Scott King on Pattern in Language and Pattern in Nature

H. L. Hix: Two aspects of your book seem to me in dynamic tension: in subject matter, the “natural” is a pervasive presence (most obviously in “Physiologus,” but throughout), but in technique, alliteration, what many people would consider an “unnatural” or “artificial” language pattern, is prominent (most obviously in the selections from Wynnere and Wastoure, but again throughout). Why are they together in this book?

 

Scott King: Let me start with a quote from your recent book, Lines of Inquiry, to orient my response and to step in line with your thinking about poetry. In thesis #84 of ‘Is Not’ you suggest that “poems are a technology that furthers our ability to perceive and understand reality,” and that “formal devices [are] the ‘lenses’ of the poem.” Using this metaphor, alliteration is a lens, and a vintage one at that. The glass of this lens, ground many hundreds of years ago by anonymous craftsmen, imparts a texture, both aural and visual, upon our perception of reality.

 

There are fingerprints and smudges all over it, put there by poets such as Shakespeare, Dunbar, Blake, and Hopkins, and more recently by W. H. Auden, Dylan Thomas, Thomas McGrath, and others. It passed into my possession almost by happenstance, nearly dropped from the pages of Endeared by Dark (The Porcupine’s Quill, 1991), the collected poems of George Johnston, when I opened that book to the alliterative poem ‘Ecstatic’:

 

When basswood blows       bees make in it,

mill in midsummer       myriad pillage;

probing to pull out       pollen and sweetness

 

Of course this fancied literary lineage doesn’t exactly explain why I’ve placed the subject of nature and the technique of alliteration together in my book. So let me start again.

 

First, there’s the precedent of previous poets. In fact, many of the poets I just listed have used alliteration to great effect in describing the natural world. Think of The Pearl poet who wrote in that poem of how “The glittering meadows, the woods and water / all healed me and drove out the dark of my sorrow” (Draycott translation). Think of Hopkins who wrote, in ‘The Windhover’, “I caught this morning morning’s minion, kingdom of daylight’s dauphin, dapple-dawn-drawn Falcon, in his riding…” Think of Thomas McGrath’s “Green permission” given in his long poem Letter to an Imaginary Friend, “Juneberry; box elder; thick in the thorny brake / The black chokecherry, the high broken ash and the slick / White bark of poplar.” The odd man out, seemingly, is W. H. Auden, who pointed the lens of alliteration in the opposite direction in The Age of Anxiety, describing life in the city in time of war, arranging the quotidian and the mundane world of man into music. But even there we find lines such as these: “A world of detail. Wave and pebble, / Boar and butterfly, birch and carp, they / Painted as persons, portraits that seem / Neighbors with names; one knows from them what / A leaf must feel…”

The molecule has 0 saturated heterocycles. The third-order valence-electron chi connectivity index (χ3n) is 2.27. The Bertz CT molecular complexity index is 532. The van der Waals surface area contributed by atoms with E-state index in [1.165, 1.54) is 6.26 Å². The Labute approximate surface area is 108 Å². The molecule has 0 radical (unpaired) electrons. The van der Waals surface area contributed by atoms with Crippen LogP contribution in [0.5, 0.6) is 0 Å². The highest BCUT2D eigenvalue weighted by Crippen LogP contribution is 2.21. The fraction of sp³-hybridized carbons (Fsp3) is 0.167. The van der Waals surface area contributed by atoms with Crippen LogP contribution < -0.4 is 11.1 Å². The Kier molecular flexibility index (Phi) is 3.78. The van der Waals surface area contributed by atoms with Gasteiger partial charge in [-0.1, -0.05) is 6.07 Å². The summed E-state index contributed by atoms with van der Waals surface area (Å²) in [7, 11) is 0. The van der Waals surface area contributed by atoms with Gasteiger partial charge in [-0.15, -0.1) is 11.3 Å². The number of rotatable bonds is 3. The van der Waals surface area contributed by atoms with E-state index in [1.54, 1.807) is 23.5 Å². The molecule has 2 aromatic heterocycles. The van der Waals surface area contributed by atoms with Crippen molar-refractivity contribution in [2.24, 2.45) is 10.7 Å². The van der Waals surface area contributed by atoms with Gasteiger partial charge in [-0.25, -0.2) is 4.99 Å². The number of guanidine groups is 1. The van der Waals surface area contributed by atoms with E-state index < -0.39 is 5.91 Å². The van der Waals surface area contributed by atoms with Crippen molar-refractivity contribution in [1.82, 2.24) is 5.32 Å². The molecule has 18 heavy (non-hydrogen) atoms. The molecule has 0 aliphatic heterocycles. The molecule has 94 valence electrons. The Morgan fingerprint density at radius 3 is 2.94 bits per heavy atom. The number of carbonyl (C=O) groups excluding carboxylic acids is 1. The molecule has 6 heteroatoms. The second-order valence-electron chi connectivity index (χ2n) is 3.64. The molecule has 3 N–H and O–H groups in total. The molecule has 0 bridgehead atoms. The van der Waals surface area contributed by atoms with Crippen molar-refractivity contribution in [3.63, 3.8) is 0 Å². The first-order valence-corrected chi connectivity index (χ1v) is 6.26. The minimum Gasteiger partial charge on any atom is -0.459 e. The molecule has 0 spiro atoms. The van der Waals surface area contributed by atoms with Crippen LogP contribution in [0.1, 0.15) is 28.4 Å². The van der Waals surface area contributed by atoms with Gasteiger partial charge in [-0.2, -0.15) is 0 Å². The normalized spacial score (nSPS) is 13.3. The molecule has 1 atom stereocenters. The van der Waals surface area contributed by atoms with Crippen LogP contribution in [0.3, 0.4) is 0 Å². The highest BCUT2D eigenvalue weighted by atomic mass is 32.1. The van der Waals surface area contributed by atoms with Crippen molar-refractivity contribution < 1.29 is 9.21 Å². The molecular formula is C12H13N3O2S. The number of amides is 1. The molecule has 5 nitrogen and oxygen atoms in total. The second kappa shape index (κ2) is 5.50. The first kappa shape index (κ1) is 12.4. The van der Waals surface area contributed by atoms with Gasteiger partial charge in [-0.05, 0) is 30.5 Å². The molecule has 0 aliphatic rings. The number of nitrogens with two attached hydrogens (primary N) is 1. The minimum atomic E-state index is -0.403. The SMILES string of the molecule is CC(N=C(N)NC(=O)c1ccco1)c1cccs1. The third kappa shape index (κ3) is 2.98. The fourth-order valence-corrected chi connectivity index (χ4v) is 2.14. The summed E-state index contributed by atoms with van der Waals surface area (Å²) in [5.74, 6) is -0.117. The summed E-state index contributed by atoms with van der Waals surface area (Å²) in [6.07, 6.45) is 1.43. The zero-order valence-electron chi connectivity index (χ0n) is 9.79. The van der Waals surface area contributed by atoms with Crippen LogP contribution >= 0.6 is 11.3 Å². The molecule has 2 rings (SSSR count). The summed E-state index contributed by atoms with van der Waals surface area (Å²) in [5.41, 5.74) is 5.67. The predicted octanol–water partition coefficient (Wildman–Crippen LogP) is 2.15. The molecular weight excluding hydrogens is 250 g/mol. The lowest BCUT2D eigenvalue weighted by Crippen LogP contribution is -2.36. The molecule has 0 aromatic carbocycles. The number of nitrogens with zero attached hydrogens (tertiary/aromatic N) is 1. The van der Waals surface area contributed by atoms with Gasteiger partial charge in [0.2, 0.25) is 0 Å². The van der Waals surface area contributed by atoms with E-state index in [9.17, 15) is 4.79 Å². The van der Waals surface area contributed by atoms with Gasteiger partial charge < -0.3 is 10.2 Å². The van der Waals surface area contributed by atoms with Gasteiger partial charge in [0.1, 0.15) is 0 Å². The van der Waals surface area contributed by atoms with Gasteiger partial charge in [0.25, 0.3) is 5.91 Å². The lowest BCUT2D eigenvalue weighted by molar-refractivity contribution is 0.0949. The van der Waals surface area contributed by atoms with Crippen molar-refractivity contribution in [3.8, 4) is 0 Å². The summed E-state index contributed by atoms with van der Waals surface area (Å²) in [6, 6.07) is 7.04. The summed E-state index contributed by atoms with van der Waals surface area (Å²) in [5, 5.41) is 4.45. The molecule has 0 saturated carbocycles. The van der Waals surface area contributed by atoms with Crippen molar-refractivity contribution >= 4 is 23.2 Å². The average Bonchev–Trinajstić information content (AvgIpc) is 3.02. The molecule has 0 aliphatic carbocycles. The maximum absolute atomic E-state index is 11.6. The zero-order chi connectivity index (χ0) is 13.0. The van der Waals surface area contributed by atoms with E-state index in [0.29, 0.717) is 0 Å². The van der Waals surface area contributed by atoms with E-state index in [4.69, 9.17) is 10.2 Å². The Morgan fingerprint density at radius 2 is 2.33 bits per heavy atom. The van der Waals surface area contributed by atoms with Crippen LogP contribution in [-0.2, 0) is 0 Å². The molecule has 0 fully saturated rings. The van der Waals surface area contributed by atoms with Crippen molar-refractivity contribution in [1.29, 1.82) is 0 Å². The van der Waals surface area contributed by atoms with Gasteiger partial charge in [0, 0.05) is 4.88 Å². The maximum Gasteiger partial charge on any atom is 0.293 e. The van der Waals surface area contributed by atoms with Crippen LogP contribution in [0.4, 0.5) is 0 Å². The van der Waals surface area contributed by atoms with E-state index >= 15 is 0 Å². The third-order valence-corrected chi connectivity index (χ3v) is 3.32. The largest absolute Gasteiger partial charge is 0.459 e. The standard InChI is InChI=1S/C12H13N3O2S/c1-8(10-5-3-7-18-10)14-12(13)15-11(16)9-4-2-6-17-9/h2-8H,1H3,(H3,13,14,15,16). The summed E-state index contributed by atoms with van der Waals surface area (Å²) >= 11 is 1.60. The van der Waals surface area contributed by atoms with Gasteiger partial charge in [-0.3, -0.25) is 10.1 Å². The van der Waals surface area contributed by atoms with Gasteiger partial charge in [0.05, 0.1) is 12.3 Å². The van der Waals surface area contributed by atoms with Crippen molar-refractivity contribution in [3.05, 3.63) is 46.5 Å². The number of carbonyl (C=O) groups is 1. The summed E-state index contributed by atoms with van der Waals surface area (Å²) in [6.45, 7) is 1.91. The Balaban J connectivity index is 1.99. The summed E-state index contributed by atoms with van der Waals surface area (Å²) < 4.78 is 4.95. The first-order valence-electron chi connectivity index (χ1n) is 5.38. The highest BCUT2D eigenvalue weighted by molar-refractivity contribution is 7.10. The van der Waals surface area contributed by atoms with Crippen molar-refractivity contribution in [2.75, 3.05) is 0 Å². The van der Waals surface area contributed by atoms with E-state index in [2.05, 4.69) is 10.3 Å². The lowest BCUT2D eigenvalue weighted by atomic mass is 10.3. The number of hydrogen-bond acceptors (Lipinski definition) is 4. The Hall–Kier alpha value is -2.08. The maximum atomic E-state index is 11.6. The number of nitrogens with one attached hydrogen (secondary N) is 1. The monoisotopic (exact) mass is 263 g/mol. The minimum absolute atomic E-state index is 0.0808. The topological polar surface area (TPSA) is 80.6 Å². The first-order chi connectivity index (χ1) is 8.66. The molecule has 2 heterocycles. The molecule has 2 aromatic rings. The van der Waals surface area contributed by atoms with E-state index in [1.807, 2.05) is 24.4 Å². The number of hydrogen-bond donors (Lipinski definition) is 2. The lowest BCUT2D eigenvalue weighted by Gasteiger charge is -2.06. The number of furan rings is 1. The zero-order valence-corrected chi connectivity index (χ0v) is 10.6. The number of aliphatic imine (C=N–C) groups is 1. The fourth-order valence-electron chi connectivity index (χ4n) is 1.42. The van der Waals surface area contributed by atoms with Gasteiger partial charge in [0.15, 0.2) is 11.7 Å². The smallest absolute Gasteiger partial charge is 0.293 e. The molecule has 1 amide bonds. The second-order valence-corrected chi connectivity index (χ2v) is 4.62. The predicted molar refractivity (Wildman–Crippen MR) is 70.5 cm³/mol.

Second, there’s a bodily connection between pattern in language and pattern in nature (see Brian Boyd’s On the Origin of Stories and Why Lyrics Last). Even though language, when held up to nature, might seem artificial, a step or two removed from bird call or beetle click, the patterning of language mimics—at least to some degree—the sounds and repetitions one hears in the woods and fields. Think of the clever mnemonics devised by ornithologists to remember bird songs: the white throated sparrow’s Old-Sam-Peabody-Peabody or the hermit thrush’s O-holy-holy! O-clear-away-clear-away! O-clear-up-clear-up! (the latter from John Burroughs). Alliterative poems, with their repeated and recurring letters, with their run-on and ringing lines, might, in this one aspect, be less artificial than the patterning of language encountered in other verse forms, say sonnets or sestinas. I think the combination of sharp observation and linked letters is not so much unnatural as undervalued, though admittedly somewhat out of fashion. There’s no reason to judge this combination ineffectual or slight, but rather an attempt to capture a richness with richness.

 

Mostly, when it comes right down to it, I simply step over the “explanatory gap” and write the kind of poem I want to write, preferring a poem that clatters and accumulates both sound and sense, that is messy, yet meaningful, something akin to the road dust, the glittering and bouncing tools, and the work gloves that cluttered the dash of the station wagon I rode in on the farm as a child. Like the bee in Johnston’s poem, I want to probe and pull out a certain sweetness, to make “myriad pillage” of the world. Alliteration is one very good way to heap this pillaged sweetness into a poem. In addition to the generic “tree” you get the buds and branches and bark, all the names and then some. So, out of sheer enthusiasm, I’ve played up the alliterative line throughout my book, finding it to be a good fit and a pleasure. And, as Gertrude Stein so stylishly defended the craft of writing, “Why should a sequence of words be anything but a pleasure?”

 

Scott King.  All Graced in Green.  Thistlewords Press, 2011.

 

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